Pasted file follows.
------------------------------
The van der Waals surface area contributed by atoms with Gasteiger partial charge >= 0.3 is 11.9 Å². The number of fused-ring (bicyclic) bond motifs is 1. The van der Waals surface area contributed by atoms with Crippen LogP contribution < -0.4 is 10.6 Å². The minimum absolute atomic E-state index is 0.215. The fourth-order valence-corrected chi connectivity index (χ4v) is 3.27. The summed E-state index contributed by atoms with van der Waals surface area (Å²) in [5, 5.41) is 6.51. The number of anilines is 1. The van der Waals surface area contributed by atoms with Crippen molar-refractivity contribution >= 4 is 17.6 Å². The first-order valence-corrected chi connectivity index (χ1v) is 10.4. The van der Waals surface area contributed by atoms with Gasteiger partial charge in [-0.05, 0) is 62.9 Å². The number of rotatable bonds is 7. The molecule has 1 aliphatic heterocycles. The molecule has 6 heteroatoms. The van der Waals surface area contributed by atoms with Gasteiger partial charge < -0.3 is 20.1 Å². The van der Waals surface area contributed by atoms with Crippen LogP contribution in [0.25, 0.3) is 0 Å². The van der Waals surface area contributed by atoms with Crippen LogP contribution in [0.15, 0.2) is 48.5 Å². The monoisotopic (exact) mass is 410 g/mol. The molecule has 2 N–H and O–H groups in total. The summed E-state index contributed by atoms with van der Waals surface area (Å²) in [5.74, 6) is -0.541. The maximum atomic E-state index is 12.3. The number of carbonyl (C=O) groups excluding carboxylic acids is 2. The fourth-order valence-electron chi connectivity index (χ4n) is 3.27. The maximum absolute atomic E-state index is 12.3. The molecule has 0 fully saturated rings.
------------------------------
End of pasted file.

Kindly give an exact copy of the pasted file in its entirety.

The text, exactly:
The van der Waals surface area contributed by atoms with Gasteiger partial charge >= 0.3 is 11.9 Å². The number of fused-ring (bicyclic) bond motifs is 1. The van der Waals surface area contributed by atoms with Crippen LogP contribution < -0.4 is 10.6 Å². The minimum absolute atomic E-state index is 0.215. The fourth-order valence-corrected chi connectivity index (χ4v) is 3.27. The summed E-state index contributed by atoms with van der Waals surface area (Å²) in [5, 5.41) is 6.51. The number of anilines is 1. The van der Waals surface area contributed by atoms with Crippen molar-refractivity contribution >= 4 is 17.6 Å². The first-order valence-corrected chi connectivity index (χ1v) is 10.4. The van der Waals surface area contributed by atoms with Gasteiger partial charge in [-0.05, 0) is 62.9 Å². The number of rotatable bonds is 7. The molecule has 1 aliphatic heterocycles. The molecule has 6 heteroatoms. The van der Waals surface area contributed by atoms with Gasteiger partial charge < -0.3 is 20.1 Å². The van der Waals surface area contributed by atoms with Crippen LogP contribution in [0.25, 0.3) is 0 Å². The van der Waals surface area contributed by atoms with Crippen LogP contribution in [0.15, 0.2) is 48.5 Å². The monoisotopic (exact) mass is 410 g/mol. The molecule has 2 N–H and O–H groups in total. The summed E-state index contributed by atoms with van der Waals surface area (Å²) in [5.74, 6) is -0.541. The maximum atomic E-state index is 12.3. The number of carbonyl (C=O) groups excluding carboxylic acids is 2. The fourth-order valence-electron chi connectivity index (χ4n) is 3.27. The maximum absolute atomic E-state index is 12.3. The molecule has 0 fully saturated rings.